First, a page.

Watchdog Group Takes On Telecom Immunity Law

A digital-rights advocacy group is challenging a controversial law that granted immunity to telecom providers that participated in the government’s domestic surveillance program.

The Electronic Frontier Foundation (EFF) yesterday filed a brief with a federal court in California seeking to overturn the amendment to the Foreign Intelligence Surveillance Act (FISA), which shields companies such as AT&T from lawsuits for disclosing their customers’ communication records to the government.

Lawyers for the group are claiming that the FISA Amendment Act (FAA), signed into law earlier this year, gives the executive branch more power than the U.S. Constitution provides, running counter to the idea of a separation of powers. Under the law, the U.S. attorney general can intervene to dismiss a lawsuit against a telecom provider by certifying to the court that no law was broken. The EFF contends that job properly belongs with the judiciary.

“Our constitutional argument is that the Congress and the executive have overstepped their bounds,” Kevin Bankston, a senior attorney with the EFF, told

The U.S. District Court in San Francisco is scheduled to hear the challenge on Dec. 2. A spokesman for AT&T declined to comment.

The EFF has been at the forefront of the legal opposition to the warrantless wiretapping program. Along with the American Civil Liberties Union, the group is coordinating litigation in 47 cases involving the government’s surveillance activities.

In the principal case, Hepting vs. AT&T, the EFF is representing AT&T customers seeking an injunction against the surveillance and statutory damages from the telecom giant.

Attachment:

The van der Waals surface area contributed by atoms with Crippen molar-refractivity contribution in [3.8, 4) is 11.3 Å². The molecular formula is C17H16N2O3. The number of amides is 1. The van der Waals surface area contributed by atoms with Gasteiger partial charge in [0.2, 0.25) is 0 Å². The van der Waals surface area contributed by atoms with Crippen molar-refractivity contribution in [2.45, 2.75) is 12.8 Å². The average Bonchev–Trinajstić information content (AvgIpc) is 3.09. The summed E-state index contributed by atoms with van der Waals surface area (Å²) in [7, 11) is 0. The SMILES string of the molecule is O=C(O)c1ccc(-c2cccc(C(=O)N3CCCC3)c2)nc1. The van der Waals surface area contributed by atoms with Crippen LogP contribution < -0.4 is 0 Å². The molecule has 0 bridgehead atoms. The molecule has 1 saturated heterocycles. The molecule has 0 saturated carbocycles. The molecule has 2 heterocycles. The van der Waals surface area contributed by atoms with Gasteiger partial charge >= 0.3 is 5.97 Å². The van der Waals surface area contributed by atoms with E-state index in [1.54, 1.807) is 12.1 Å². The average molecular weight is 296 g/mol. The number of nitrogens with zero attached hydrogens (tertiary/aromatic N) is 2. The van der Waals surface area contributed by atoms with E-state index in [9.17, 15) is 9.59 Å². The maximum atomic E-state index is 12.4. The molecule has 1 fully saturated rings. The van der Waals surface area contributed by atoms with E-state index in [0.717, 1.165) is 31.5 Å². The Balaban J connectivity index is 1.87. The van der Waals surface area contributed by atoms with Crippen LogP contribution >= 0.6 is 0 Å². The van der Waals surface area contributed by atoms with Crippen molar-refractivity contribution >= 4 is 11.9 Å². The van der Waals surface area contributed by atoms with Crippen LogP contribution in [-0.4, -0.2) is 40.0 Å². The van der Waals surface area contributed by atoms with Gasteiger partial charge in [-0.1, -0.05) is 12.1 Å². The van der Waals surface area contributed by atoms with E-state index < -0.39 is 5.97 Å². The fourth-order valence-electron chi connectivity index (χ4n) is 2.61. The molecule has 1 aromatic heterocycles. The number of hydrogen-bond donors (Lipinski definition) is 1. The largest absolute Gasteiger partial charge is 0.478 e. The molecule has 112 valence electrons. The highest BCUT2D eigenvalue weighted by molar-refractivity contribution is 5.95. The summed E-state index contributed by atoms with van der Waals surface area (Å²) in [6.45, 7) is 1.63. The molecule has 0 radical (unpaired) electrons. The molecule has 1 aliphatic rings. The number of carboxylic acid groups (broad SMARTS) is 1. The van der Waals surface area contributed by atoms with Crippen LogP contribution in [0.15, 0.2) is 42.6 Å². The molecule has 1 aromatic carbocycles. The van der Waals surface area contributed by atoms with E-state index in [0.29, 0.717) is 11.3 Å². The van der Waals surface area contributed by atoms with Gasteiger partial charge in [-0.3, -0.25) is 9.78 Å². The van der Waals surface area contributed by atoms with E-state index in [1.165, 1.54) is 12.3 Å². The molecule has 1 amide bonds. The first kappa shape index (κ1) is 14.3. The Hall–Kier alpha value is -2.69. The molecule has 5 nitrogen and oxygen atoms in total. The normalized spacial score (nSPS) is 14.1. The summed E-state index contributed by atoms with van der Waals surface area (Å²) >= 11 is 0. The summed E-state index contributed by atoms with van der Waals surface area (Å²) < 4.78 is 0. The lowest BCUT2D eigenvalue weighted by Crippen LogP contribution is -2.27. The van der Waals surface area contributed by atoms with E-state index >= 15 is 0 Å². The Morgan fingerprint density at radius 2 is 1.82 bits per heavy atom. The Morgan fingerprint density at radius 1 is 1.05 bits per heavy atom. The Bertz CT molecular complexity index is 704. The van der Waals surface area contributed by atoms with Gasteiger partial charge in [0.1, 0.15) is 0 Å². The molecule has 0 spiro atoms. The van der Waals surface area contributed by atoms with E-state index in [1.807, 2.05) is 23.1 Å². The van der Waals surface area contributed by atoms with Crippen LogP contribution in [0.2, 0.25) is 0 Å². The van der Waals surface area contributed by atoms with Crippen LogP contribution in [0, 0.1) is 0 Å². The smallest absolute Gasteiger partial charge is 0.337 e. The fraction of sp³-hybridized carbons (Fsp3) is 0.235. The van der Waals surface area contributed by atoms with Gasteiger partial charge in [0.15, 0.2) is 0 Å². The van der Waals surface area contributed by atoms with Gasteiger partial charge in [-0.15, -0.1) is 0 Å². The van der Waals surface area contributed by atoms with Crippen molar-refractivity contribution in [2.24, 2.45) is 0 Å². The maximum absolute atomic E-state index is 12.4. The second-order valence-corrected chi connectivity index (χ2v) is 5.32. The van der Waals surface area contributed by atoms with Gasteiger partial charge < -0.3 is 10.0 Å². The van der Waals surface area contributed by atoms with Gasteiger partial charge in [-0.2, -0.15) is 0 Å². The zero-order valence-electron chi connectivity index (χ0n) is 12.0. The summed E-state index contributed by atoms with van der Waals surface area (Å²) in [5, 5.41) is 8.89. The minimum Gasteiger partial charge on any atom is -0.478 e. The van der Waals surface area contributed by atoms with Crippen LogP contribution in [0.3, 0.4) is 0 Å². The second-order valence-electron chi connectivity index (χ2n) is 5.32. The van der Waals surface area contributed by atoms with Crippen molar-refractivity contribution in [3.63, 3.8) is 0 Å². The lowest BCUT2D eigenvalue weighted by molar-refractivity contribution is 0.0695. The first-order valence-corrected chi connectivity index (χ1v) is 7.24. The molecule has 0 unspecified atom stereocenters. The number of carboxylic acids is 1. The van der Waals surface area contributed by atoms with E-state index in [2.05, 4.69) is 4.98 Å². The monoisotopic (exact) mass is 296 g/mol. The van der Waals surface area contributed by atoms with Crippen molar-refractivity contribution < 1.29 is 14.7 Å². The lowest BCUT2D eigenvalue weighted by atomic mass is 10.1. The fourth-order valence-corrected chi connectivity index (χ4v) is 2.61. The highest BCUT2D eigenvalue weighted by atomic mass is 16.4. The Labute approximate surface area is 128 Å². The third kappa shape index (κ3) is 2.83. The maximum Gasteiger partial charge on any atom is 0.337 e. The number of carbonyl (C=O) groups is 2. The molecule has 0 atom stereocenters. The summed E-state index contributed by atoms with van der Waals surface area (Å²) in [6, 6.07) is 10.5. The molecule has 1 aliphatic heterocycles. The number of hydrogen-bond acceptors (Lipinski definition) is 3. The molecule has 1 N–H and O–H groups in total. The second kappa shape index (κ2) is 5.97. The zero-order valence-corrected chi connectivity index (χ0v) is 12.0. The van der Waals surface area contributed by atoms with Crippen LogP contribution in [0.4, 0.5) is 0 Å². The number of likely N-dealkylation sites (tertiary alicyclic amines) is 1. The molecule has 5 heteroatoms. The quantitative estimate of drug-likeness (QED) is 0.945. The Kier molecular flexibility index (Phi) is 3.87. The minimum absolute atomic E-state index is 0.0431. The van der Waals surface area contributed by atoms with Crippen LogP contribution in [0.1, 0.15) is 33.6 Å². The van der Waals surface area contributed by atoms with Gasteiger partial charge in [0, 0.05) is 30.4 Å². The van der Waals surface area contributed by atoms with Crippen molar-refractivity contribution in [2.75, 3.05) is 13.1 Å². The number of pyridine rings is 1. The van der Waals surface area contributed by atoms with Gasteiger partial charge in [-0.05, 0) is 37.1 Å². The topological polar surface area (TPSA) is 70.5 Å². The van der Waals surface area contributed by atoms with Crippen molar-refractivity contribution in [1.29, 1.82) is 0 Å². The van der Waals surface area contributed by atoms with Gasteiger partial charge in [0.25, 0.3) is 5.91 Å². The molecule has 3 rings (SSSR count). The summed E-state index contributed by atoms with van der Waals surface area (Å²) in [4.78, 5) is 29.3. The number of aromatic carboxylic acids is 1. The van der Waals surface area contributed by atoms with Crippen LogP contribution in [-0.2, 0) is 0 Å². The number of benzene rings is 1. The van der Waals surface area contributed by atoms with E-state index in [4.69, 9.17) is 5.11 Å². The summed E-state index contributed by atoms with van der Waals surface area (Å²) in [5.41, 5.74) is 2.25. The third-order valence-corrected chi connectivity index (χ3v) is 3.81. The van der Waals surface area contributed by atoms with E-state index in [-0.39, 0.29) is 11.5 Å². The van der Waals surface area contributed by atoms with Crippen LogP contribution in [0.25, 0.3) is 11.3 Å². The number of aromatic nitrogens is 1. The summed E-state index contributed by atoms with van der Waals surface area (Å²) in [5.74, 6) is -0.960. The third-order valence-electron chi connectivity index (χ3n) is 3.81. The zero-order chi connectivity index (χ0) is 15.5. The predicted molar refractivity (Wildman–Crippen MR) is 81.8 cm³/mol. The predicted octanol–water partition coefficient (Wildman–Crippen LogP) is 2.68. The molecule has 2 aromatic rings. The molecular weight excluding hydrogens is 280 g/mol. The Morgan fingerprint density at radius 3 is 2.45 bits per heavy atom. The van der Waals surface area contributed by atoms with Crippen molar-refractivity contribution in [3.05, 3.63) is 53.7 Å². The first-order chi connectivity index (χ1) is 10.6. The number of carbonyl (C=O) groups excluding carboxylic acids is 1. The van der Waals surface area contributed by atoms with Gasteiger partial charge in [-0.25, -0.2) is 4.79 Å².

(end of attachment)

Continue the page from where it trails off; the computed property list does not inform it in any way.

President Bush has defended the program as a necessary weapon in the war on terror, and said that it is subject to periodic review to ensure that it protects Americans’ civil liberties.

Last month, Attorney General Michael Mukasey filed a certification (PDF) with the California court calling on the judge to dismiss all civil cases against the communications providers working in concert with government surveillance agencies.

“While confirming the existence of the [Terrorist Surveillance Program, the administration’s official name for the effort], the government has denied the existence of the alleged dragnet collection on the content of plaintiffs’ communications,” Mukasey wrote.

Bankston sees it differently.

“The administration is attempting to sweep under the rug the massive illegality of the program,” he said. “It does involve a massive content vacuum sucking up millions upon millions of communications from innocent Americans.”

Frustrated with the slow progress of the litigation against the telecoms, the EFF last month filed a lawsuit against the president, vice president, the National Security Agency and other officials and agencies involved with the program.

Bankston said his group will call on the next Congress to repeal the FAA.

The latest movement on the domestic surveillance front follows revelations from two military whistleblowers about excesses in the foreign eavesdropping program.

Adrienne Kinne and David Murfee Faulk, two former military intercept operators, last week told ABC News that they routinely listened to recorded conversations of military personnel, aid workers and other Americans in the Middle East. Kinne and Faulk said that many of the conversations were salacious in nature, involving phone sex or “pillow talk.” The whistleblowers described how they would flag these conversations for their coworkers and joke about their contents.

Sen. Jay Rockefeller, chairman of the Senate Intelligence Committee, said the charges were “extremely disturbing,” and pledged to launch an investigation.

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